• Re:Wonderful. (Score:4, Interesting)

        by cpu6502 (1960974) on Wednesday June 08, 2011 @02:43PM (#36379282)

        The US has always been behind the times.
        Heck we didn't even invent the Bill of Rights concept. It was taken from the British, after we won the civil war. Or the concept of natural rights (invented by the Greek Stoics and Roman Senator Cicero). We're all just a a bunch of plagiarists. ;-)

        • And if we adopt this from the Dutch, I'll continue to think that even if we're stealing ideas - at least we steal some of the good ones.
          • Re:Wonderful. (Score:4, Insightful)

            by AliasMarlowe (1042386) on Wednesday June 08, 2011 @03:57PM (#36380172) Journal

            I'll continue to think that even if we're stealing ideas - at least we steal some of the good ones.

            Good ideas should be stolen with pride!
            That was one of the things we learned during a week-long "team-building group brainstorm" (I jest not).

            • Re: (Score:2, Informative)

              by Anonymous Coward

              Ideas can't be stolen. They can be copied and you can [falsely] claim to be the inventor. But the original creator is not deprived of the idea; merely the credit.

      • by kosty (52388)

        "Land of The FEE..." FTFY.

      • by Xtifr (1323)

        Given that the "Land of the Free" was heavily influenced by the Dutch Republic [wikipedia.org] (1581-1795), maybe it's not so surprising. Note that this was the period when, despite the lack of rule by royalty or church, the Dutch became a major world power, confounding all expectations at the time. Since the Republic was still a going concern at the time of the American Revolution, I think that there's little doubt that it was a major influence on the Founding Fathers' decision to try something similar. Of course, there

      • by msh104 (620136)

        The Netherlands is the second country in the world to do so. ( Chili was the first ) I'd say that counts as "much earlier than anyone else".
        It is however true that at the same other people are considering putting quite dangerous infrastructure in place ( mostly under child pornography banner )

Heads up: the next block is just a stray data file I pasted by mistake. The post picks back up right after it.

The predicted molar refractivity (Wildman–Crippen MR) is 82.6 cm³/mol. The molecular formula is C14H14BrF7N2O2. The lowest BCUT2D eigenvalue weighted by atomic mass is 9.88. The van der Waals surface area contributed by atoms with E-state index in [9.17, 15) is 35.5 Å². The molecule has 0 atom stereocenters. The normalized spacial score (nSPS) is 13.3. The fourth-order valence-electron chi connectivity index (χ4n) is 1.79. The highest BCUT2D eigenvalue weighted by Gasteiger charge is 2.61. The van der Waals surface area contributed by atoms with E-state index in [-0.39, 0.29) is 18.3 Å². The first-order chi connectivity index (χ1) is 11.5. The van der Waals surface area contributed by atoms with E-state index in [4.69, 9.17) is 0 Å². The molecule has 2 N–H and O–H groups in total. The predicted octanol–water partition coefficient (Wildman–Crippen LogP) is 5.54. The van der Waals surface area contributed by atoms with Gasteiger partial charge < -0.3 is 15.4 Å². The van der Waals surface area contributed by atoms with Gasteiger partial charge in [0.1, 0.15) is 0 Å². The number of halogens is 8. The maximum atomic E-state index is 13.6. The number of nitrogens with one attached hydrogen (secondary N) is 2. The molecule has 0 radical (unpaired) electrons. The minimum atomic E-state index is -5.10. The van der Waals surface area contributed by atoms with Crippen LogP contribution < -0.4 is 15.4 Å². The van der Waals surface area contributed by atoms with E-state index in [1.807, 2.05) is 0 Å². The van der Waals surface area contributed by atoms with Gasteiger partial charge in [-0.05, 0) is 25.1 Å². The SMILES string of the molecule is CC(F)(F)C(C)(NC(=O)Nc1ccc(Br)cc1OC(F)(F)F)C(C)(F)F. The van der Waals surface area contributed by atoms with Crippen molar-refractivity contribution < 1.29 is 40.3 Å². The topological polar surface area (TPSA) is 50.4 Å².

Nevertheless, this is still a move in the right direction.

  • by Hermanas (1665329) on Wednesday June 08, 2011 @02:35PM (#36379172)
    I'm moving to the Netherlands!
    • by erroneus (253617)

      You do realize that's where Peter Pan lives right?

    • Uh Oh (Score:5, Insightful)

      by SmallFurryCreature (593017) on Wednesday June 08, 2011 @03:07PM (#36379568) Journal

      You won't like it you yank. Our beer got taste, our cheese is not just a barely edible plastic, our food isn't genetically manipulated, the soda contains real sugar, the women are the easiest in the world, the pot is so cheap just anyone can smoke it... eh... oh wait, I got it. We are SOCIALIST. You got to pay taxes here. Sales tax? 21%. (might 20% they keep on raising it recently).

      That should scare of the Americans... well apart from the beer having taste etc etc. America is an interesting place to visit, just don't eat or drink anything that wasn't prepared by a first generation immigrant.

      • by Hermanas (1665329)
        Thanks for sharing. Too bad you assumed I live in America! But since you've scared off all the Americans, now I'm definitely coming, thanks!
        • by Bucc5062 (856482)

          Not me, not scared off at all. After my first visit to Germany I was hooked and upon return, could not drink beer back home. The EU drove me to hard liquor except when I get to go back and visit. I'd move there in a moment if I could figure out how to bring my horses over, own enough land to keep them, and get to work from my home from time to time. Alas, even the EU is not that progressive.

      • by keytoe (91531)

        Our beer got taste

        Oakshire Brewery [oakbrew.com]: 5 minutes away.

        our cheese is not just a barely edible plastic

        Rogue Creamery [roguecreamery.com] and Tillamook [tillamook.com]: Both 3 hours away.

        our food isn't genetically manipulated

        Horton Road Organic [hortonorganics.com]: Just one of many CSAs in town.

        the soda contains real sugar

        I cut out soda at the same time I cut out GMO food and other 'fake foods'. So high five to you on that one :)

        the women are the easiest in the world

        Debatable. [uoregon.edu] There's something about 9 months of rain that causes promiscuity when the sun finally ar

        • I cut out soda at the same time I cut out GMO food and other 'fake foods'. So high five to you on that one :)

          Nope. We can easily get soda from Mexico that uses real sugar.

          And I mean the main ones, Coke, Pepsi, etc. not some dicey thing like "ElPunumbrianOke".